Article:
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There is nothing new about the concept of a doctor helping somebody who is already dying hasten the end to spare further pain and suffering.
It is not some fanciful New Age idea, as some seem to think in the lead-up to this month’s referendum on the End of Life Choice Act.
Euthanasia (the word translates as “good death” in Greek) was practised in Ancient Greece and Rome, where writers and philosophers reported that good emperors prayed for a dignified and pain-free farewell.
After becoming in 1893 the first country to allow women to vote, New Zealand developed a trailblazing reputation for social reform, but has fallen behind in legalising medical assistance to die, which is seen by advocates as the last human right denied citizens – the right to die when and how one chooses.
Switzerland has allowed assisted dying (barring any selfish motive) since 1942. In 1997, the US state of Oregon introduced laws that have been copied elsewhere and the Netherlands followed suit in 2001 and Belgium followed a year later.
More than 200 million people in the Americas, Europe and Australia now live in jurisdictions that allow the terminally ill to get a doctor’s help to end their lives peacefully and painlessly, with strong safeguards to protect the vulnerable.
Doctors are understandably divided on the issue and it is known that many in New Zealand support assistance to die but will not say so publicly while it remains a crime subject to 14 years’ imprisonment. Despite this, two studies have shown that more than four per cent of doctors deliberately hasten death for some terminal situations.
Medical associations around the world are fundamentally conservative and remain formally opposed, even though, like in New Zealand, they have never surveyed their members - who are a minority of practising doctors anyway.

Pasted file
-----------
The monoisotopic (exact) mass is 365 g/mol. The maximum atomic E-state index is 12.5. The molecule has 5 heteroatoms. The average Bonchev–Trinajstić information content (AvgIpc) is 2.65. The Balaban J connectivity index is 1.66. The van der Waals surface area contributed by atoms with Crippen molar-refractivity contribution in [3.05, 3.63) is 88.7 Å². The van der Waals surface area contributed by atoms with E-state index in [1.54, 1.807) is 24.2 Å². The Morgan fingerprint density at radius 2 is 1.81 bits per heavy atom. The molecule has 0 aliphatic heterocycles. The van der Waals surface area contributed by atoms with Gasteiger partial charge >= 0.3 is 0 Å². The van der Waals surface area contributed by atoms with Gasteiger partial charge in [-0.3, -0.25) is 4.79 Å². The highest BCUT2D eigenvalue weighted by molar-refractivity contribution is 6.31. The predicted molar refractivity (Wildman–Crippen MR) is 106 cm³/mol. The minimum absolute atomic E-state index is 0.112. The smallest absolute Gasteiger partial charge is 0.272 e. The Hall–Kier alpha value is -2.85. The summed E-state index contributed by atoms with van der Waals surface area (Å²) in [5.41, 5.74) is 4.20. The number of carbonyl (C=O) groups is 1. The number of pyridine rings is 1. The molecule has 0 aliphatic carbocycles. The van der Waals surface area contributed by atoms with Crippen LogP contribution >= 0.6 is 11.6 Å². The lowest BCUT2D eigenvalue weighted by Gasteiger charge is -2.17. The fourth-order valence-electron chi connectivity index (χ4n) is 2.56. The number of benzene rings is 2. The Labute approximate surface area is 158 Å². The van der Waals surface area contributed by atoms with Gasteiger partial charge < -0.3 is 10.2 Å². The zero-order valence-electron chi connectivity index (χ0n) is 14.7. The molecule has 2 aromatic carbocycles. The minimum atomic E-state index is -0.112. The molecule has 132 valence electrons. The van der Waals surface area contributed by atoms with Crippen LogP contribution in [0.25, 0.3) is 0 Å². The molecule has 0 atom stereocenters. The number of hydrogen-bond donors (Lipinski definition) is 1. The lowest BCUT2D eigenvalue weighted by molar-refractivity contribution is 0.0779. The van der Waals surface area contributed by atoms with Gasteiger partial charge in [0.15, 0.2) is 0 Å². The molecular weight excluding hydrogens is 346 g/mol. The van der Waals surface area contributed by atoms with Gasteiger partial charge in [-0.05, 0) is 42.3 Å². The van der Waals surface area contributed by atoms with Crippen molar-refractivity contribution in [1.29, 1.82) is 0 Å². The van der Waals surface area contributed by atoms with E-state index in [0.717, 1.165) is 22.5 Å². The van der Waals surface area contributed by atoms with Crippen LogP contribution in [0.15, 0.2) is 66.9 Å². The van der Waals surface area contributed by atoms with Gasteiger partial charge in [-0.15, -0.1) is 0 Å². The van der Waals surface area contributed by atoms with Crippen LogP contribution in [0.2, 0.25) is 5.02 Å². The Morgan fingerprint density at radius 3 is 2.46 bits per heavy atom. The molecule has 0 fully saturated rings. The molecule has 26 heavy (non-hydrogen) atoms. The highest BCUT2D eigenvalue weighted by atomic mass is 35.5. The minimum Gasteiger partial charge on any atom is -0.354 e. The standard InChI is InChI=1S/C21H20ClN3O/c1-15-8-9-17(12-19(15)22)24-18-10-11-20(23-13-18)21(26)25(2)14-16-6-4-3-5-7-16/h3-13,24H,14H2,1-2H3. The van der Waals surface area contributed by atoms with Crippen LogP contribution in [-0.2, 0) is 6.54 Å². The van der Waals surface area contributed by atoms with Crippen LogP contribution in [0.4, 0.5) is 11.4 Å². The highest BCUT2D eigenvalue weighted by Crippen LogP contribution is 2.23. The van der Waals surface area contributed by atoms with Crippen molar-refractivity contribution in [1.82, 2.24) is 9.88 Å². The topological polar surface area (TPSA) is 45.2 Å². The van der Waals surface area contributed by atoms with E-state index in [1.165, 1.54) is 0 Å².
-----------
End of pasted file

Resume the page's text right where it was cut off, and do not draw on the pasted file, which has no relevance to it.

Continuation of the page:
Although the Hippocratic oath is rarely cited today as students graduate from medical schools, opponents of assisted dying insist that it prevents a medic’s involvement. A Dutch historian who has studied the practice in Ancient Greece and Rome, Anton J L Van Hoof, refutes this.
He said in a paper published in Social Science and Medicine magazine in 2004 that in those days a doctor “shunned death as a failure of his art”. He added: “Sometimes a doctor was called in to assist in voluntary death, a role that was not forbidden by the Hippocratic Oath. An appeal to this oath by opponents of euthanasia in the modern sense of the word therefore is mistaken.
“Even if the Hippocratic Oath had some meaning as a professional ethical code, it should not be understood as dealing with assisted suicide, but with surreptitious murder by a doctor.”
Van Hoof insists: “There is ample positive proof that ancient doctors were ready to assist in suicide…the ancient physician had a position that radically differed from that of his modern colleague. In our medicalised world, the doctor is increasingly placed in the moral position that priests used to have.
“The ancient paradigm invites us to redefine the doctor’s role. Why should he be the arbiter of life and death, instead of limiting his role to that of an instrument of euthanasia like his ancient colleague?”
Van Hoof gives the example of the peaceful death of the Emperor Augustus, as reported by the Roman Empire historian Suetonius - “For almost always on hearing that anyone had died swiftly and painlessly, he prayed that he and his might have a like euthanasia, for that was the term he was wont to use.”
The Dutch historian comments: “Augustus preserves his bodily decorum. He is not left alone in his final moments, but friends and family surround him. He does not lose the grasp of his mind, apart from a minor slip. Augustus’ end is without much suffering, the euthanasia he had longed for.”
The result campaigners are fighting for in the October 17 referendum.
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